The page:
I haven't owned a horse with a bad stifle but have seen it result in permanent injury. That horse was never properly layed up for his injury in the very beginning, however. Other than seeing a lot of horses at the track with sore stifles and also riding other peoples' horses, I haven't had many experiences with stifles. Sometime along the way I learned to take them very seriously.

                                  Comment


                                  • I really, really hope your vet finds nothing major. Seems like a really nice guy!

                                    I'm in the "I only see something because I'm looking for it" camp. I see a little shortness in striding with the RH but that's it. What a sweet boy.
                                    If thou hast a sorrow, tell it not to the arrow, tell it to thy saddlebow, and ride on, singing. -- King Alfred the Great

                                    Comment


                                    • I also see something wonky in the right hind- it isn't shortness per se, just a different way of moving the leg (maybe he swings it out a little bit?). Looks up high to me- sacrum, hip, stifle. The good news is that he's doing lovely clean flying changes both directions, which IME, horses who have something very wrong with them don't do.

                                      Honestly, he's really lovely otherwise, and I'd also start with a good chiro/body worker. From personal experiences on both my horses and myself, they can do wonders releasing areas that are "locked up."

                                      I've had a couple of horses with minor stifle issues (like I said, I don't expect this guy has anything major going on based on his changes, which both of my stifle-y horses had problems with). They are pretty manageable, either through hill-work, joint injections and/or estrone therapy. But really, start with the chiro/body work and go from there.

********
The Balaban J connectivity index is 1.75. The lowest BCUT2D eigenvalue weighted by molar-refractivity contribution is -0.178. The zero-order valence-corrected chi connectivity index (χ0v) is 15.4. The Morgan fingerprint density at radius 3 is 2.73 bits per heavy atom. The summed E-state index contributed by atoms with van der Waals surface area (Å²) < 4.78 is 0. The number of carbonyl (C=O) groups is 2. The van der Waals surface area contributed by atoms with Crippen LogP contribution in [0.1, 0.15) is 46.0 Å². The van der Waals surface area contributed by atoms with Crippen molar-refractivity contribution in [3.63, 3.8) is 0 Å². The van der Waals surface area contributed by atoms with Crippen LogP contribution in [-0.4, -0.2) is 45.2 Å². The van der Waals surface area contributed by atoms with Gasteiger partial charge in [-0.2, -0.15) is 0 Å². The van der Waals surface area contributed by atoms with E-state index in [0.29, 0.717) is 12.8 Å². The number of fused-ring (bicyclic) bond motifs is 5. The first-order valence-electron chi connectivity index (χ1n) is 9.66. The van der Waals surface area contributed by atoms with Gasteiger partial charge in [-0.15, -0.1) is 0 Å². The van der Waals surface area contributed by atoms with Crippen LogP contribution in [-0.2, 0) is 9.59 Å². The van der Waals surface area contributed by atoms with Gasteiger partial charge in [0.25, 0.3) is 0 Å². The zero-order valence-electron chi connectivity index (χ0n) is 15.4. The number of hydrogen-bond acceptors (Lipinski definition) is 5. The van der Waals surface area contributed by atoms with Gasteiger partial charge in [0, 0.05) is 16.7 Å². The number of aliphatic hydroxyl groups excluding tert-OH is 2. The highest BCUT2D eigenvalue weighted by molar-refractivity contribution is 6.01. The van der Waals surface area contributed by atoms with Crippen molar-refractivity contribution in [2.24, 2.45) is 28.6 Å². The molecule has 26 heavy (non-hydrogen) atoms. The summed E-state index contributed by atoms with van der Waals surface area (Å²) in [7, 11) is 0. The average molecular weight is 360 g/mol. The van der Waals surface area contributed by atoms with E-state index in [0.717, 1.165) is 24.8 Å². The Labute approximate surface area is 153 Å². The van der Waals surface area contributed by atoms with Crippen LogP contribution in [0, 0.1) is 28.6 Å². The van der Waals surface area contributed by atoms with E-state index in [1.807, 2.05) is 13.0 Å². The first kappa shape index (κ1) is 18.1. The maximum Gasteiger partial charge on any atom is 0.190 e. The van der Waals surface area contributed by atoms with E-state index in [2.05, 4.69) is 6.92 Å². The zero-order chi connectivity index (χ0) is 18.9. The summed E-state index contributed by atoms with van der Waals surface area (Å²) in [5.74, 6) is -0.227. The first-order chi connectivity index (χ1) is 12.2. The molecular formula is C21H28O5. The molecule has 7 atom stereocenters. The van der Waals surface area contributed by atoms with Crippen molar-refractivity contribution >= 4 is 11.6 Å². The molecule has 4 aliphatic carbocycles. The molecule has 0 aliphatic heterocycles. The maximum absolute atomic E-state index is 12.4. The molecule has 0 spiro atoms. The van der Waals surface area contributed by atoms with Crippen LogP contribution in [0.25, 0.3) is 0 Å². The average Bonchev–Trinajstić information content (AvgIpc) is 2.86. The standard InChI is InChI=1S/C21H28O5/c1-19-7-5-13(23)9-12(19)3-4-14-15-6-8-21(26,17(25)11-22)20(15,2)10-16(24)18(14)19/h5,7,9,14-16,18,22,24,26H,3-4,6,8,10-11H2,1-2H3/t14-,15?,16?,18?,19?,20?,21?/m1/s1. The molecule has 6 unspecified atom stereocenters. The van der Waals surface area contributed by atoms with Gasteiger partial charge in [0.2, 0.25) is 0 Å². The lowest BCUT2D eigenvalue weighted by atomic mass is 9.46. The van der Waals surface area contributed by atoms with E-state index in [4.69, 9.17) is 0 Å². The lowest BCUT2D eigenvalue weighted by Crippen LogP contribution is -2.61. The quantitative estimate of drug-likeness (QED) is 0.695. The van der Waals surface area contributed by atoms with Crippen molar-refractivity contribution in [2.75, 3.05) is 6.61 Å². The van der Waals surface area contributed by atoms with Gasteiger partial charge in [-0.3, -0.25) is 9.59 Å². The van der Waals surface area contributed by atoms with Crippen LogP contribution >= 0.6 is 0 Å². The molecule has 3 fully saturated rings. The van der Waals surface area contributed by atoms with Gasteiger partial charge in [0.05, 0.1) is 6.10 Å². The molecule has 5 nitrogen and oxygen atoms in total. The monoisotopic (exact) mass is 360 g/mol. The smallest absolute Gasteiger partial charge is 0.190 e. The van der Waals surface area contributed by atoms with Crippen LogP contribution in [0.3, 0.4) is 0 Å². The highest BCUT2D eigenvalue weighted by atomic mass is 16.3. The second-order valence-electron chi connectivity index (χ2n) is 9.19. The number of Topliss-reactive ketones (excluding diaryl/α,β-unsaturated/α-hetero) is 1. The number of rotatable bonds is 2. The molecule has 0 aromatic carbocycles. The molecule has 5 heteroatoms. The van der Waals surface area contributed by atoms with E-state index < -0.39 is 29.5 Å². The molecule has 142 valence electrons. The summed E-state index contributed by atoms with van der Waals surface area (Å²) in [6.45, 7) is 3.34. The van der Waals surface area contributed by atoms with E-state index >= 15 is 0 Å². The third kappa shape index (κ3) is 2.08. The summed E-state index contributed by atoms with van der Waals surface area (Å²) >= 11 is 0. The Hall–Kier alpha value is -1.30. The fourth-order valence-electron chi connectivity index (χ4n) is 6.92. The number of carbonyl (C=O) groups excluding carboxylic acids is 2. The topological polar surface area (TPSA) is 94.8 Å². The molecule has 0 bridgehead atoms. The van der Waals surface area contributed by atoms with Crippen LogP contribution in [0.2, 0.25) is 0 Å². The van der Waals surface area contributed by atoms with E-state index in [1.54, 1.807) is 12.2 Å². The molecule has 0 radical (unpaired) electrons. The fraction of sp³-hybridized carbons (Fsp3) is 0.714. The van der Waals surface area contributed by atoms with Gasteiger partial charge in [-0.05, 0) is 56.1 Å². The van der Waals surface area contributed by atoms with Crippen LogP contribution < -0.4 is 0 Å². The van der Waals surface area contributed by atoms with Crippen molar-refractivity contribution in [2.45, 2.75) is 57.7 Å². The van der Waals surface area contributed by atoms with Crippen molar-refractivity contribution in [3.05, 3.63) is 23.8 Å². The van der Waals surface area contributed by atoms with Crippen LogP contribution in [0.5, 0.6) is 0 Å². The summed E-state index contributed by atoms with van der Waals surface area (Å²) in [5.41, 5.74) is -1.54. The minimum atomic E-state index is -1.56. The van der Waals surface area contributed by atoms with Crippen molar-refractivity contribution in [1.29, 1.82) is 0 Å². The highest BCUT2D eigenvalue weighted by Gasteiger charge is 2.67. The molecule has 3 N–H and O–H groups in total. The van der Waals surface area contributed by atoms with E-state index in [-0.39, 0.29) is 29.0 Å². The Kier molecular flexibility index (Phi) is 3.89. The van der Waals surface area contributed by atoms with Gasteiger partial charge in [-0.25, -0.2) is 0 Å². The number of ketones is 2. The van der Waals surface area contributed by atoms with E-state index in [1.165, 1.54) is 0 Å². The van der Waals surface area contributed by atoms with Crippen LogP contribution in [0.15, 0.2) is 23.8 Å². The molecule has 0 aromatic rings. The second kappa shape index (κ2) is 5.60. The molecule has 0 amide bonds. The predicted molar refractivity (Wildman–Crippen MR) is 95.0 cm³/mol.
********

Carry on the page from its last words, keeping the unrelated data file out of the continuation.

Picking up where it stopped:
I'd also like to say that for a free to $2k horse, it is kind of crazy to expect a truly clean vetting *and* a sane/trainable horse. In that rock-bottom price range, you generally need to figure out what you can live with and are willing to manage for issues. I see it over and over, people spending a gazillion dollars on multiple pre-purchases until they've spent their entire horse budget, looking for perfection. No horse is perfect, and digital rads make it a thousand times easier to find potential issues. There are definite deal-breakers (i.e. OCD on a weight-bearing joint surface), but for a nice horse with a good brain, other stuff like iffy hock rads are totally manageable.

                                      Comment


                                      • Originally posted by Backstage View Post
                                        I'm no expert either, but I see a pretty noticeable lameness. If its that pronounced on that footing, I can definitely see why the vet might have put it at 3/5 on hard footing and with flexions.

                                        All that said, I really like him, so I think its worth doing some diagnosis work and trying to get to the bottom of it.

                                        I didn't say I didn't see ANYTHING just nothing that I would expect MY vet to call a 3 based on the few seconds of trotting you can see here and there.

                                        Comment


                                        • I wouldn't put this horse as a three though. The way he switched leads at the canter and halted from either canter lead isn't something a lame horse does. Well let me back track and say I've never seen a really sore horse canter, change leads and stop like this guy. My mare had her right rear splint bone shattered by another horse kicking her. After she healed you always knew when it was starting to bother her because she stopped totally with her front end and would not pick up the left canter lead.

                                          I think you got a lovely, lovely horse!!!
                                          Hillary Rodham Clinton - the peoples choice for president.

                                          Comment